Reader’s Digest Association filed for Chapter 11 protection on Monday, but that doesn’t mean Reader’s Digest the magazine is going away anytime soon. Global editor in chief Peggy Northrop told WWD no staff changes are in the works because of the bankruptcy and it will basically be business as usual. She noted the company already made job cuts back in January, which affected 8 percent of the global workforce, or 250 jobs.
Meanwhile, worldwide magazine ad pages are up 2 percent for the end of fiscal year 2009, which ended in June, and readersdigest.com hit a record for site traffic during the same month, at 2 million unique visitors. From January to June, unique visitors were up 82 percent and ad revenue rose 99 percent during the same period. “We have a very strong brand, and that is translating online,” said Northrop.
This story first appeared in the August 27, 2009 issue of WWD. Subscribe Today.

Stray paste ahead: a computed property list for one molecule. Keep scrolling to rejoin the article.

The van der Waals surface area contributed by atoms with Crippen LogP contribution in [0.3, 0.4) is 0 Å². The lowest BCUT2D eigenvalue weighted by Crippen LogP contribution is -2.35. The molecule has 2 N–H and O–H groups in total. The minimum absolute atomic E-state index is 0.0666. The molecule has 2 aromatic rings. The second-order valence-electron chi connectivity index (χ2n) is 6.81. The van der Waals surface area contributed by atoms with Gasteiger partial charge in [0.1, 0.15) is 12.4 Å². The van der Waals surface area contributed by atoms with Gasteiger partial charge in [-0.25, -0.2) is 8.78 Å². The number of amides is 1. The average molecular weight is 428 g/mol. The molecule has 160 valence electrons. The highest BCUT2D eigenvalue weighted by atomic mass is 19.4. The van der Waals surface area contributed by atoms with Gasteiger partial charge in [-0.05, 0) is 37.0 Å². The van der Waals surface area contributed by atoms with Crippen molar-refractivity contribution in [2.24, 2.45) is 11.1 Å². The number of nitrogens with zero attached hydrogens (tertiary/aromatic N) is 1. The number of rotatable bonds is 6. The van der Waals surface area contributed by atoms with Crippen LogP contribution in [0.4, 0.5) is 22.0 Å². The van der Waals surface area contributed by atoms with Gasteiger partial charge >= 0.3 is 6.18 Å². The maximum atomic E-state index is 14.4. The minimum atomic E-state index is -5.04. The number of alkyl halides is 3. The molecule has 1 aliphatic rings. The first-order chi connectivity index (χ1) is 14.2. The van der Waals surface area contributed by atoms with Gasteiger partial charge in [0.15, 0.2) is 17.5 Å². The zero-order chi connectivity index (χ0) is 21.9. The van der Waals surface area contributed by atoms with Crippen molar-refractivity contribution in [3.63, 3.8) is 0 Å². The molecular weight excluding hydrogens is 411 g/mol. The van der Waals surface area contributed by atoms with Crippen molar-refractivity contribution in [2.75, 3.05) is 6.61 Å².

Now, Reader’s Digest is going portable. RDA is launching “Earn, Save, Thrive: How to Get Ahead in Today’s Economy, The Reader’s Digest Version,” on the Kindle on Sept. 8, at a price of $5.99. Three more Kindle-friendly publications are on the way in October.
The bankruptcy filing also isn’t stopping RDA from launching a new health magazine, Best You, in March. Targeted at women over 40, Best You will be led by Northrop and have an initial rate base of 500,000. A spokeswoman said the beauty category will be the number-one target for advertising, and on the edit side, Eleni Gage, formerly of People, In Style, Elle and Allure, has been hired as beauty editor.
More changes to come include a new name for RDA at some point, although Mary Berner, chief executive officer, has been talking about this for some time. And speaking of Berner, she recently agreed to a new base salary during the restructuring process. According to a Securities and Exchange Commission filing, the ceo will receive $125,000 a month during the company’s Chapter 11. If she is not offered a contract to stay on as ceo following the restructuring, she will bank a onetime cash severance of $2.2 million.